By Zachary A. Goldfarb
Washington Post Staff Writer
Sunday, January 31, 2010; B07
The Story of Israel's Economic Miracle
By Dan Senor and Saul Singer
Twelve. 304 pp. $26.99
Dan Senor and Saul Singer, who have never shied away from the Middle East's controversies, have accomplished a feat in "Start-up Nation." They've written a study of Israel that makes little mention of the nation's relations with its neighbors or its complex internal politics. Senor, formerly top spokesman for the U.S. Coalition Provisional Authority in Iraq, and Singer, formerly editorial page editor of the Jerusalem Post, marvel at how this tiny country of just more than 7 million people has become the technological wunderkind of the world. And it is marvelous. Tel Aviv, once a target of suicide bombers and scud missiles, is a bustling town of dotcoms, biotechs and mobile companies. Israel punches far above its weight in attracting venture capital, the lifeblood of start-up companies. Its economy was barely touched by the global financial crisis.
How has Israel accomplished all this? Senor and Singer have a few ideas. One is the role played by Israel's military, which has funneled countless dollars into research leading to profitable technologies -- such as the camera invented to help a missile hit its target which an Israeli entrepreneur transformed into a camera that could be installed in a pill ingested by the human body. Conscription means that virtually all of Israel's youths have some technical expertise and some leadership skills. Other policies are also cited, such as allowing Jews from anywhere to settle in Israel, which meant that thousands of highly educated Jews immigrated after the fall of the Soviet Union. Also of benefit is a steady flow of financial support for new companies that have no guarantee of success.
But the book's real explanation for Israel's success might be called the chutzpah thesis, the belief that Israelis have an uncanny drive to reject conventional wisdom, overcome setbacks and embrace adversity. Saul and Singer write, "An outsider would see chutzpah everywhere in Israel: in the way university students speak with their professors, employees challenge their bosses, sergeants question their generals, and clerks second-guess government ministers." So it's not just the formal training that makes Israeli soldiers good entrepreneurs, it's that they've been taught to argue with their generals. It's not the fact that Russian Jews had a mastery of math and science that made them excellent engineers, it's the adversity they overcame in leaving their native country.
The book weaves together colorful stories of Israeli technological triumphs. Shvat Shaked founded a cybersecurity firm with his old buddy from Army intelligence and had the chutzpah to bet a top executive at PayPal, the online commerce company owned by eBay, that his few dozen engineers could beat PayPal's thousands in developing secure online software. Not too much later, PayPal bought Fraud Sciences for $169 million. Then there's Michael Laor, an Israeli-educated engineer for Cisco who convinced the company to open a research center in Israel. From there, Cisco bought nine other Israeli companies and invested $1 billion in the local economy, moves that led to the development of major new Internet technologies.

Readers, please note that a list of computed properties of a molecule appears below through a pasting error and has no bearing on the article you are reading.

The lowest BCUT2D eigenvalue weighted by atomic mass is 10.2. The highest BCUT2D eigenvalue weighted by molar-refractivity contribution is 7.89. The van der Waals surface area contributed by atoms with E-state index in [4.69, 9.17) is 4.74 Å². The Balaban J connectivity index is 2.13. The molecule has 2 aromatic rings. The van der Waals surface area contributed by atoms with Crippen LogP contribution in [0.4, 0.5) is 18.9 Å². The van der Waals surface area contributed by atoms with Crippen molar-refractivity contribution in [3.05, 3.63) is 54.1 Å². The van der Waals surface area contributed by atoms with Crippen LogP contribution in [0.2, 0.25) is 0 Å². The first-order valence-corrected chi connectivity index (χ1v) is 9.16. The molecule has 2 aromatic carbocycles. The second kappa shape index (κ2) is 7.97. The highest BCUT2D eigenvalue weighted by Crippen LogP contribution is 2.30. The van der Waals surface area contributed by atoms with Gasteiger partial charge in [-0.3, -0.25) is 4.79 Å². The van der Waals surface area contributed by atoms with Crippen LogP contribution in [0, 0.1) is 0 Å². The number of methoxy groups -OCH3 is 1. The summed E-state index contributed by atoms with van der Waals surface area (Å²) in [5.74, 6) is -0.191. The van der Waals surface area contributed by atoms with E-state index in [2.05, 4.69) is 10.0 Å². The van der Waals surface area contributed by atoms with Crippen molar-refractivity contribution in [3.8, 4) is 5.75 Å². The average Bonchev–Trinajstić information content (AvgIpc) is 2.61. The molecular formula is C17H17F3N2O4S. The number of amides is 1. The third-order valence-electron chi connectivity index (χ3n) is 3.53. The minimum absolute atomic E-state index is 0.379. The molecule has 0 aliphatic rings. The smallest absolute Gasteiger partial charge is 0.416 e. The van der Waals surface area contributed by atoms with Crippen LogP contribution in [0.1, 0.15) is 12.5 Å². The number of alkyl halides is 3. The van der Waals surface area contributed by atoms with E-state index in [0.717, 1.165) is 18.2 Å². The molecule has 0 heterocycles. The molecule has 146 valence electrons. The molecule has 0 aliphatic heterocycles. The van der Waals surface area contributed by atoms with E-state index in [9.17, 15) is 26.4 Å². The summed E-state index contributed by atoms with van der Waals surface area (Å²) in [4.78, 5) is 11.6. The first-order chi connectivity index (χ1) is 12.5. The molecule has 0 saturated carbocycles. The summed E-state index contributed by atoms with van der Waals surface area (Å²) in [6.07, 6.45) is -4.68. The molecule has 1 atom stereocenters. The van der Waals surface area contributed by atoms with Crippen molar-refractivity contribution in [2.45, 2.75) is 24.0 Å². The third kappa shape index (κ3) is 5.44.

It might be too much to ask for Senor and Singer to draw straight lines between their theories about Israel's success and these case studies, and they may be stretching a bit when they say Israel's experience holds lessons for the world, including the United States. They say Israel's story is "not just of talent but of tenacity, of insatiable questioning of authority, of determined informality, combined with a unique attitude toward failure, teamwork, mission, risk, and cross-disciplinary creativity." But it's hard to see how these traits -- which are no doubt important but still highly idiosyncratic and cultural -- can be applied elsewhere systematically. Who's to say that a highly regimented culture emphasizing the study of math and science isn't equally effective at fostering technological development and economic triumph? The experience of the fast-growing economies of East Asia, where discipline and conformity are virtues, suggests there are different paths to success. Meanwhile, the need to take risks and overcome adversity is an obvious element of success in many countries -- certainly in the one that produced Bill Gates and Steve Jobs.
The authors might have tried harder to place Israel's economic and technological success in the context of the broader political challenges facing the country and the region. By doing so, they could also have made the book sound less like part of a publicity campaign. (Senor is a professional investor in Israel.) Will Tel Aviv remain a corner of Silicon Valley transplanted to the Middle East, or can its vibrancy mean more to the Jewish state and the region? Many Israeli companies featured in the book sold out to multinationals from the United States and Europe. Can Israel's success continue even if its neighboring countries continue to suffer economically? In this sense, Israel is not only a nation boasting many start-up tech companies, but truly a start-up nation.
Zachary Goldfarb covers financial policy for The Post.